The Beaumaris Aboriginal Well – a forgotten place of history
In 2006 a group of secondary students from Beaumaris, on an excursion with Melbourne Walks, re-discovered the historic Beaumaris Aboriginal Well.
This research activity paid tribute to the Boonwurrung traditional owners and also to the memory of naturalist Wally Goodbody, an elderly local resident and naturalist who had regularly cleaned and protected the well for half a century, until his death by drowning in a boat accident.
Since 1997 when the colour photos below were taken, the sands have shifted and this rare well, which formerly was exposed since settlement for 150 years, has largely disappeared under sand movements.
The well is located about 50 metres north of the Beaumaris Yacht club in a flat rock slab that projects from the edge of the sand dune cliff towards the sea.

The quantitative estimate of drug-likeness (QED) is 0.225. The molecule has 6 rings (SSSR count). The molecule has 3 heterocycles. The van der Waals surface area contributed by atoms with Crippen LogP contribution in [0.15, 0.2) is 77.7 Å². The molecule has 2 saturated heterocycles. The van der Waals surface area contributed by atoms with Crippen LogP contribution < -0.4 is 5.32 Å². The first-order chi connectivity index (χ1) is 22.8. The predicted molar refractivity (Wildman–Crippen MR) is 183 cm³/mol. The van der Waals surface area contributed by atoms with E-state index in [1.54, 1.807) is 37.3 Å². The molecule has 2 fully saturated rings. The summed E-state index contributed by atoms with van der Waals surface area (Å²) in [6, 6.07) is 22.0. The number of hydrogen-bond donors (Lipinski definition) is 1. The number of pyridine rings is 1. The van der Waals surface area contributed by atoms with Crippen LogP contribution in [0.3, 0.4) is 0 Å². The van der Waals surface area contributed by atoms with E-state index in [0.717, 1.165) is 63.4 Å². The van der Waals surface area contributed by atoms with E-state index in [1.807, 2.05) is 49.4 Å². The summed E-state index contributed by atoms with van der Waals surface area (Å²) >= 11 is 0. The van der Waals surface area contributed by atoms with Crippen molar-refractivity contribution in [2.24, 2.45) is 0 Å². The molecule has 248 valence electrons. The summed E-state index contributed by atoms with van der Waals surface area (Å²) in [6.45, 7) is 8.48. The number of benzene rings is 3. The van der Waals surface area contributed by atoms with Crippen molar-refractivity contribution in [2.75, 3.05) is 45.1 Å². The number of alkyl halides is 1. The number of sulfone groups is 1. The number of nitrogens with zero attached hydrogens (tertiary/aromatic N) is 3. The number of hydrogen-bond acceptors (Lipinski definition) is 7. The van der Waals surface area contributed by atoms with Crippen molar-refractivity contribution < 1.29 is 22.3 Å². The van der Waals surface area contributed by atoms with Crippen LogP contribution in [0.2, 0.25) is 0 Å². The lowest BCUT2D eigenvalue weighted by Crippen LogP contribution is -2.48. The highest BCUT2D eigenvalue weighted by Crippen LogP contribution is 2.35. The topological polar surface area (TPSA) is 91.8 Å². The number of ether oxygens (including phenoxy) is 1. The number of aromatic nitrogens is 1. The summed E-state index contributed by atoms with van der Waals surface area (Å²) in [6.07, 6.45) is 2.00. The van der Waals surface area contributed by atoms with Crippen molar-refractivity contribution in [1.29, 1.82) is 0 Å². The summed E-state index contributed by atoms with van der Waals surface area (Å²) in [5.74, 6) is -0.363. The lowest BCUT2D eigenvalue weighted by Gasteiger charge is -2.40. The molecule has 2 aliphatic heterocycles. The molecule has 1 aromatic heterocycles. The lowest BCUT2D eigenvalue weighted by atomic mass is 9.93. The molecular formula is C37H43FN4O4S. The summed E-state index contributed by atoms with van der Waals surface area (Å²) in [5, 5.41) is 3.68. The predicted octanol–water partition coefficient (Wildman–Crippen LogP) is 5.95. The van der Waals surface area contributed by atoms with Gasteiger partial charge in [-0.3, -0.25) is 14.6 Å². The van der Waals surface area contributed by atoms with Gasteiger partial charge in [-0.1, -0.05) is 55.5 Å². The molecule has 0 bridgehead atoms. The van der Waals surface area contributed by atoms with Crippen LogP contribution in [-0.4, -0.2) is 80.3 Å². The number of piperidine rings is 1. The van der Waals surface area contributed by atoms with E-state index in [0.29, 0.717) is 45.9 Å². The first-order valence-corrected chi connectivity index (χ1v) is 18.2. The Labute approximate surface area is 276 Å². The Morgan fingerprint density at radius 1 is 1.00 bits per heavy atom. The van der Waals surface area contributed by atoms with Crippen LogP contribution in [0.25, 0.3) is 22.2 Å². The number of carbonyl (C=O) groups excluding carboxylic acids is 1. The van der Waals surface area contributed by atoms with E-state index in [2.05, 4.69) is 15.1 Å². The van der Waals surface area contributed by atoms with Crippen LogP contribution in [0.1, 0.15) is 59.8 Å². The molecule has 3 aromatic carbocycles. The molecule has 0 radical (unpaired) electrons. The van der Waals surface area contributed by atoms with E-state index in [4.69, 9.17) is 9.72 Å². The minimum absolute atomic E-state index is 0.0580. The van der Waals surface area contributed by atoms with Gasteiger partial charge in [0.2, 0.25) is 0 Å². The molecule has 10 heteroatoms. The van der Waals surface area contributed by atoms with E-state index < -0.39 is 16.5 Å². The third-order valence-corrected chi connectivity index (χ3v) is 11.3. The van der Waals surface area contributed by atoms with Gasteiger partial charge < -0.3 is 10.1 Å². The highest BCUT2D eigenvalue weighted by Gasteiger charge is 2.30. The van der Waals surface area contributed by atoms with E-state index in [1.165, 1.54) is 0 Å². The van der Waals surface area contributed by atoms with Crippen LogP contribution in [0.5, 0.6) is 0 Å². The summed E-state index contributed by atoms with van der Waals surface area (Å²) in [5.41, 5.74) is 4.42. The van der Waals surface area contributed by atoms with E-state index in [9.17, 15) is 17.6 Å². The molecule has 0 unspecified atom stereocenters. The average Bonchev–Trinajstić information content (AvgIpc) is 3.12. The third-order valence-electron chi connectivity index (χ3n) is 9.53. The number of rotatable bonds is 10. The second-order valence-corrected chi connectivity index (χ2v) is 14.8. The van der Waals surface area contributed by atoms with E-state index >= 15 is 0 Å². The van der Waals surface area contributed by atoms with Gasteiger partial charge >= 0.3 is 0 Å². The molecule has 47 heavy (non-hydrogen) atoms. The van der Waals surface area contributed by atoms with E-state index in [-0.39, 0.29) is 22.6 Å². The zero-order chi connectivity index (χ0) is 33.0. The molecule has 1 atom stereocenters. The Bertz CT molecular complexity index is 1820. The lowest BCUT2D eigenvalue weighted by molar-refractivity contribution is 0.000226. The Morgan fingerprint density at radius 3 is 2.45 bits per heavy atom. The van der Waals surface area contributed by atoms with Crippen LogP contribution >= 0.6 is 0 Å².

The secondary school students dug for an hour to locate the well and excavate it. It was a significant physical effort with groups of students taking turns to dig with their hands. There was a feeling of pride as the students brought into the present view an ancient artefact famous in both settler and Indigenous history. This may even be one of the wells that Joseph Gellibrand (architect of the Melbourne treaty) reported using for water when he crossed overland in 1836 to join Batman’s party at Melbourne.
The well was measured and is approximately 55cm wide at the top, 97cm deep and 25cm wide at the base. The well is one of seven well sites on the foreshore recorded in the 1950s by Aldo Massola of Melbourne Museum between Rickets Point and Black Rock.
Only one of these freshwater well sites at Red Bluff is now easily accessible. We visit it often to check on its health just like Wally used to check on the Beaumaris well. Like First Nations people, all of us are custodians of country, even if we don’t acknowledge it.
Beaumaris well image 1958 with Melbourne walks measurements from 2006.
Beaumaris well 1958 with Wally Goodbody
Beaumaris well 1997
Beaumaris well 1997